Last week was phenomenal. I was still delightfully ruminating over an article in the Amandala written by Jerry Enriquez in which he conceptualized a special Garifuna ceremony in the National Assembly to chastise and cleanse the House of wicked and deviant politicians when I heard four outstanding senior citizens pronounce loudly and clearly on reform. These citizens are Don Hector Silva, Dr. Theodore Aranda, Mr. Paul Rodriguez and Amandala columnist Janus.
Don Hector spoke on Krem’s WUB of the need for a third force in Belizean politics. Dr. Aranda told his morning show host, among other things, that both major political parties had been corrupted. Mr. Rodriguez spoke of the need for reform by way of a specially elected Senate. Columnist Janus in last weekend’s issue of the Amandala built upon the proposals presented by Mr. Rodriguez.
Except for the Janus, who was an outstanding Speaker of the House and a retired senior public officer, the other elder statesmen were former politicians serving in various capacities of one or the other or of both predominant political parties of Belize. These men are heavyweights and their contribution to the reform debate must therefore be considered as special.
The proposals for an elected Senate captivated me most. Notwithstanding that an elected Senate was approved by the Political Reform Commission in 2000; that a referendum on the said subject was passed by Belizeans in 2008, and that both major political parties have at different times made manifesto pledges to enact legislation for an elected Senate, such a crucial reform measure remains a pipe dream for reformists, probably in view of the fact that a detailed but yet simple and practical proposition on the elected Senate has only until now emerged. The proposal of the elders is simple, to the point and not obscured by the additional feature of proportional representation which is incorporated into other proposals that have been presented.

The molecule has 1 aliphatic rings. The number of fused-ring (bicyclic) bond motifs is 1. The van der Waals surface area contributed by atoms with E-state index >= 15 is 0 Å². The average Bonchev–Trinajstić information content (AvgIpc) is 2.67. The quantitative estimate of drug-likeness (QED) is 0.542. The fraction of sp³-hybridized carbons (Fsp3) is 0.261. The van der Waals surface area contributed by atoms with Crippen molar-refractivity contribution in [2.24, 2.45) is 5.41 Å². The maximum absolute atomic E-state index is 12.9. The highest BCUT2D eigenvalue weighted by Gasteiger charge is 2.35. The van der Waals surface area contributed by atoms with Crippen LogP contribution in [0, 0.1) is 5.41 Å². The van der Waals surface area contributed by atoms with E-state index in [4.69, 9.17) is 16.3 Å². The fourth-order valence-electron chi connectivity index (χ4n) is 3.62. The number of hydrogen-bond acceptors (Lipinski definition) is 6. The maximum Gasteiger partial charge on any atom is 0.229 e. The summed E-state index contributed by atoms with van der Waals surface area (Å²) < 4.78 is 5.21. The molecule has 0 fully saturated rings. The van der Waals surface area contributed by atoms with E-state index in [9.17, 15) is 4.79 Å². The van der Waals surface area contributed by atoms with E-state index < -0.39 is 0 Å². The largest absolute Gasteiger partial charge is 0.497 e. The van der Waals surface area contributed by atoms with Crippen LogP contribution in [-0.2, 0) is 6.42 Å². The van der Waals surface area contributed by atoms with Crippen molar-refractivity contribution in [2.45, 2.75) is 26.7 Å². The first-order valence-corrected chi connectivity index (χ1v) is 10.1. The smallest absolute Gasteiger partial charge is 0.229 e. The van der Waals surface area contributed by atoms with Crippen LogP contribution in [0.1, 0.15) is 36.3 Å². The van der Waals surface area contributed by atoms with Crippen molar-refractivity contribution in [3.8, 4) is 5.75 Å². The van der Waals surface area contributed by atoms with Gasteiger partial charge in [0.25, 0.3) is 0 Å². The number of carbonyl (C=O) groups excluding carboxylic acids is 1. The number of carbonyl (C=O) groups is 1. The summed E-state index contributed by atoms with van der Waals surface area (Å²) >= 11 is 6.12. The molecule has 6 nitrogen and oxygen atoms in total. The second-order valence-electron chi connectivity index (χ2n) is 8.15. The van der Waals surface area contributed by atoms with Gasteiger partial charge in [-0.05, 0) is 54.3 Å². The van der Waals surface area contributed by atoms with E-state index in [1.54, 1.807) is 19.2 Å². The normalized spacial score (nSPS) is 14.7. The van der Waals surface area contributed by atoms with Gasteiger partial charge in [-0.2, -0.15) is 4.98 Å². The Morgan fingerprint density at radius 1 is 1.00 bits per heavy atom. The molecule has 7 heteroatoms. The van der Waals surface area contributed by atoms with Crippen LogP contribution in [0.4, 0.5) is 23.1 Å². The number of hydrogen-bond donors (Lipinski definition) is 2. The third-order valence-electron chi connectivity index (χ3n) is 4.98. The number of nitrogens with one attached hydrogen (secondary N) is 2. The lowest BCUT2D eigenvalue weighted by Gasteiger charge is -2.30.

Both Janus and Mr. Rodriguez are proposing direct election of senators based on minimum age (60 or 65 years), competence, and proven integrity. Additionally and importantly, they are proposing public funding for candidates vying for elections. This is a crucial aspect of the reform measure designed to ensure that senators maintain their independence and impartiality and that the elections are not subjected to the coercive factors associated with current day electioneering process. The minimum age requirements also ensure that only the best candidates will be considered, since at such age, the candidate’s personal and public life would have been exposed to voters.
An elected Senate under the present first-past-the-post electoral system, even combined with some system of proportional representation, runs the risk of contamination by the present day major political parties to the extent that the outcome of such elections would mirror the present day PUDP (PUP and UDP) dominated House of Assembly. This would defeat the main thrust of the reform effort.
I commend the elder statesmen for making far-reaching proposals to strengthen our system of governance. May I humbly suggest that they should now go forward and convert those proposals into draft legislation which can then be placed as an agenda item for the next legitimate meeting of the House.